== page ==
FIG. 1 is a block diagram of the overall architecture of one embodiment. The video hosting site 100 communicates, usually via the network interface 102, with a client 125 via the network 150. The network 150 is typically the Internet, but may also be any network, including but not limited to a LAN, a MAN, a WAN, a mobile, wired or wireless network, a private network, or a virtual private network, or any combination thereof. For simplicity only one client 125 is shown. In practice a very large numbers (e.g., millions) of clients 125, or as many as can be supported by the hardware and software implementation, can be in communication with the video hosting site 100 at any time. Other conventional features, such as firewalls, load balancers, authentication servers, application servers, failover servers, site management tools, and so forth are not shown so as to more clearly illustrate the features of the video hosting site 100. An example of a suitable video hosting site 100 is the YOUTUBE® website, found at www.youtube.com. Other video hosting sites are known as well, and can be adapted to operate according to the teachings disclosed herein. The illustrated components of the video hosting site 100 can be implemented as single pieces of software or hardware or as multiple pieces of software or hardware. In general, functions described in one embodiment as being performed by one component, can also be performed by other components in other embodiments, or by a combination of components. Furthermore, functions described in one embodiment as being performed by components of the video hosting site 100 can also be performed by one or more clients 125 in other embodiments if appropriate.
 In addition to the network interface 102, the video hosting site 100 comprises a front end server 103, video server 105, video database 110 and thumbnail module 115. The front end server 103 receives the users' requests for a video file and forwards the request for the video file to the video server 105. The front end server 103 may be, for example, a web server providing web content including a user interface to client 125.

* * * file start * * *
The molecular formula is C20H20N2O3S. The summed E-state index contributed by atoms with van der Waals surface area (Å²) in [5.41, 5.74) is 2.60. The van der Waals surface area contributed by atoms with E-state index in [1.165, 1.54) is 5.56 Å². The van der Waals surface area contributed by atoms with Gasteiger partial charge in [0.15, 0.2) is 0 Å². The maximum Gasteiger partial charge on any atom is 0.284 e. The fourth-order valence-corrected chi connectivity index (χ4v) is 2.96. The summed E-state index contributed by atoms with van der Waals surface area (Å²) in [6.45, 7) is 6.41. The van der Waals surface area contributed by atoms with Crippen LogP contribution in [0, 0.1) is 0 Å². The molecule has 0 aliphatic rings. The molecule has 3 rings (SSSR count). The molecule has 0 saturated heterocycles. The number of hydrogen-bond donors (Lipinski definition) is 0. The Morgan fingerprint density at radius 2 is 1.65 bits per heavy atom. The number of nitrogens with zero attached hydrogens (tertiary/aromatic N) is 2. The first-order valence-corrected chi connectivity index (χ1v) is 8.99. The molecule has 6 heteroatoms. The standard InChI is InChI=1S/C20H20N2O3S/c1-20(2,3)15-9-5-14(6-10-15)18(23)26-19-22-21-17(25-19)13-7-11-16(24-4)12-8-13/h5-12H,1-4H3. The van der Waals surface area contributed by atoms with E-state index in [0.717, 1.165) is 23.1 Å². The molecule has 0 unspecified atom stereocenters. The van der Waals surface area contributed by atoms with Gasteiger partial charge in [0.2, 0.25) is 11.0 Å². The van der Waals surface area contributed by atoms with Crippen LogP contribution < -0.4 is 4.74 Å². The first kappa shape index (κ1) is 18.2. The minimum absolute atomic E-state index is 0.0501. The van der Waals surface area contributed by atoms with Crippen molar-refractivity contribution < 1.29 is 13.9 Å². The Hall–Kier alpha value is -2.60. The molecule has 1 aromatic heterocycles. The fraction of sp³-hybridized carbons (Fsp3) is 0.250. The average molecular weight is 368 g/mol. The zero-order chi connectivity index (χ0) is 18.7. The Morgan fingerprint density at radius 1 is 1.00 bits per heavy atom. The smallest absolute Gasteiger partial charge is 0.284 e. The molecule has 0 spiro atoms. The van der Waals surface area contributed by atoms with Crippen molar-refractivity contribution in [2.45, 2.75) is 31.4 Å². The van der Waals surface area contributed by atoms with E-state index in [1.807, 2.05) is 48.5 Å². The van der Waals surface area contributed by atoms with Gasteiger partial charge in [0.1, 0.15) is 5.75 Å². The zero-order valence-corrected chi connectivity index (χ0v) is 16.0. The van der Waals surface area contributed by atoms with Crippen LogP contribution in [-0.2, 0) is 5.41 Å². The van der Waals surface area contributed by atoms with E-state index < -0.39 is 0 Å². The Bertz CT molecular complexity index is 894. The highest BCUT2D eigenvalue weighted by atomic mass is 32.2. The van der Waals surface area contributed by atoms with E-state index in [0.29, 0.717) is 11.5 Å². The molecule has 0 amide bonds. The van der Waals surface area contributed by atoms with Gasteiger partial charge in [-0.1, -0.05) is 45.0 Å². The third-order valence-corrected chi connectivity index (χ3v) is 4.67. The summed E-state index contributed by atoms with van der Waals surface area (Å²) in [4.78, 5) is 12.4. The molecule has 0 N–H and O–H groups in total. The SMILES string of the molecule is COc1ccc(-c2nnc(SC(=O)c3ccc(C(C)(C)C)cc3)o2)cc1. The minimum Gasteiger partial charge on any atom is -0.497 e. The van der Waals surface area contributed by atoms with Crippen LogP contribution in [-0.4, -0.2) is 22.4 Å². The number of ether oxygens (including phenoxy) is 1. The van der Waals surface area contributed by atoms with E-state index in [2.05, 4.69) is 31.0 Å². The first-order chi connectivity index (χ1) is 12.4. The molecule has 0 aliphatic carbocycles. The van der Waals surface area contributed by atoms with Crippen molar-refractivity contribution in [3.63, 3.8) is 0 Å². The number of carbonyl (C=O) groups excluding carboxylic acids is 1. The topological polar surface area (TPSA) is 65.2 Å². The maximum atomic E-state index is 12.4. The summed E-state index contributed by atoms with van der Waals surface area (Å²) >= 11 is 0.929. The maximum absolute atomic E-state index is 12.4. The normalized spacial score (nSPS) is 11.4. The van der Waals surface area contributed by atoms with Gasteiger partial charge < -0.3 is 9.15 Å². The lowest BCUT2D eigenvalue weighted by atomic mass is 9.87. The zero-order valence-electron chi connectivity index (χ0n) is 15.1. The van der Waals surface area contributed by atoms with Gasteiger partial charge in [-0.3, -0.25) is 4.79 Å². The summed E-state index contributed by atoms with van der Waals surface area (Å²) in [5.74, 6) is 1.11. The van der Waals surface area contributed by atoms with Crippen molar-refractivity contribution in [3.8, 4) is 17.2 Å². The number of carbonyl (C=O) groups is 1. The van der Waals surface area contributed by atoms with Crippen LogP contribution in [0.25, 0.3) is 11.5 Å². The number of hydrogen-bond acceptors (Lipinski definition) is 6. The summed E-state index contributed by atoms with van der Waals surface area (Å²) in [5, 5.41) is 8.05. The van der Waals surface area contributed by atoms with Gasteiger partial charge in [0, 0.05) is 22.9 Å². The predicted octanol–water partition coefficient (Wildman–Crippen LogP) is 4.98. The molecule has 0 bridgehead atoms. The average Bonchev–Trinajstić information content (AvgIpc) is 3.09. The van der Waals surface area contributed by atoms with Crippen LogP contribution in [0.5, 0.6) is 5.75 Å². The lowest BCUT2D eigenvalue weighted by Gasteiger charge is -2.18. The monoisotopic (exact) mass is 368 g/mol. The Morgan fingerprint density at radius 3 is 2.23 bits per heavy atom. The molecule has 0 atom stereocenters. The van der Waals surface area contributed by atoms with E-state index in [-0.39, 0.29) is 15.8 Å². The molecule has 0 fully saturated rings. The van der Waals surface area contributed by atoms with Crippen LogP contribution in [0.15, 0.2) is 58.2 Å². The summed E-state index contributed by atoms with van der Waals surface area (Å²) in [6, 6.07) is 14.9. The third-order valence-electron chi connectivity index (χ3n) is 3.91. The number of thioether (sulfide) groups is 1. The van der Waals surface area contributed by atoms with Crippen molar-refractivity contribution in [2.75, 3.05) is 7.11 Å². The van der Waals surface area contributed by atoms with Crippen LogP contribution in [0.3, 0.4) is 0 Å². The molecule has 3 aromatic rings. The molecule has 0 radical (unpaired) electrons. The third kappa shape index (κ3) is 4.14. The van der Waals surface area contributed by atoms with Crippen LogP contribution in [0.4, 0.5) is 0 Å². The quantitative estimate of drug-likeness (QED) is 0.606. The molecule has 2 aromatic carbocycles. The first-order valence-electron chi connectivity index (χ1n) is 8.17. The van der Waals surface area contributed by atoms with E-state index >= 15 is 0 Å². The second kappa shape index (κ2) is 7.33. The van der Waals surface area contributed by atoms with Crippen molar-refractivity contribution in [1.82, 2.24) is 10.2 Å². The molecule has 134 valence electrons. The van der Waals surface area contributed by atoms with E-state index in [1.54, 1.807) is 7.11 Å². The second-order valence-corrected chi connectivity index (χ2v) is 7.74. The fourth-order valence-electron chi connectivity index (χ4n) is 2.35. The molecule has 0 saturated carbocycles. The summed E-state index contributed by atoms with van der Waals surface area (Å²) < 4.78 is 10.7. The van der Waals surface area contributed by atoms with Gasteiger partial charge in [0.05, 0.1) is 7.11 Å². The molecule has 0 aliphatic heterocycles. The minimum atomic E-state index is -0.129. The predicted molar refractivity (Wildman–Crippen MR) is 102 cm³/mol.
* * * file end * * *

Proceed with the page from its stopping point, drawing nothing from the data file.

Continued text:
The video server 105 retrieves the video file and associated thumbnails from the video database 110 and transmits the data to the client 125. The video server 105 also receives uploaded videos from content providers. Content may be uploaded to video server 105 via the Internet from a personal computer, through a cellular network from a telephone or PDA, or by other means for transferring data over network 150 known to those of ordinary skill in the art. Content may be transmitted or downloaded from video server 105 in a similar manner. In one embodiment a video is transmitted as a file download to a client 125, and in an alternative embodiment, the video is streamed to client 125. The means by which the video is received by video server 105 need not match the means by which it is delivered to client 125. For example, a content provider may upload a video file via a browser on a personal computer, whereas client 125 may receive that content as a data stream.
 The video database 110 is used to store uploaded videos. Video database 110 stores video content and associated metadata provided by source of the video content, by the operator of video hosting site 100, or by third parties. The videos have metadata associated with each file to describe characteristics of the video file or its content. For example, metadata stored may include a video ID, an ID of the user who provided the video, artist, video title, label, genre, time length, and geo-restrictions that can be used for data collection or content blocking on a geographic basis. Additionally, thumbnails generated by the thumbnail module 115 from a video are stored in the video database 110.
 The thumbnail module 115 creates thumbnails for videos in the video database 110. In one embodiment thumbnails are still images of the video at predetermined time points. For example, a thumbnail is created at every one second mark in the video, every half second mark, or every two second mark. More frequent or less frequent thumbnails are possible as well. In one embodiment, thumbnails are created whenever there is a scene change in the video. Such points in the video can be determined manually or by a scene-detection algorithm. In an alternate embodiment, a thumbnail is a slice of video content of predetermined length. The thumbnail module 115 takes slices of video content at predetermined intervals or at scene changes. In yet another embodiment, thumbnails can include both still images and video content. For example, scene changes could have video content as the thumbnail while other thumbnails for the video are still images.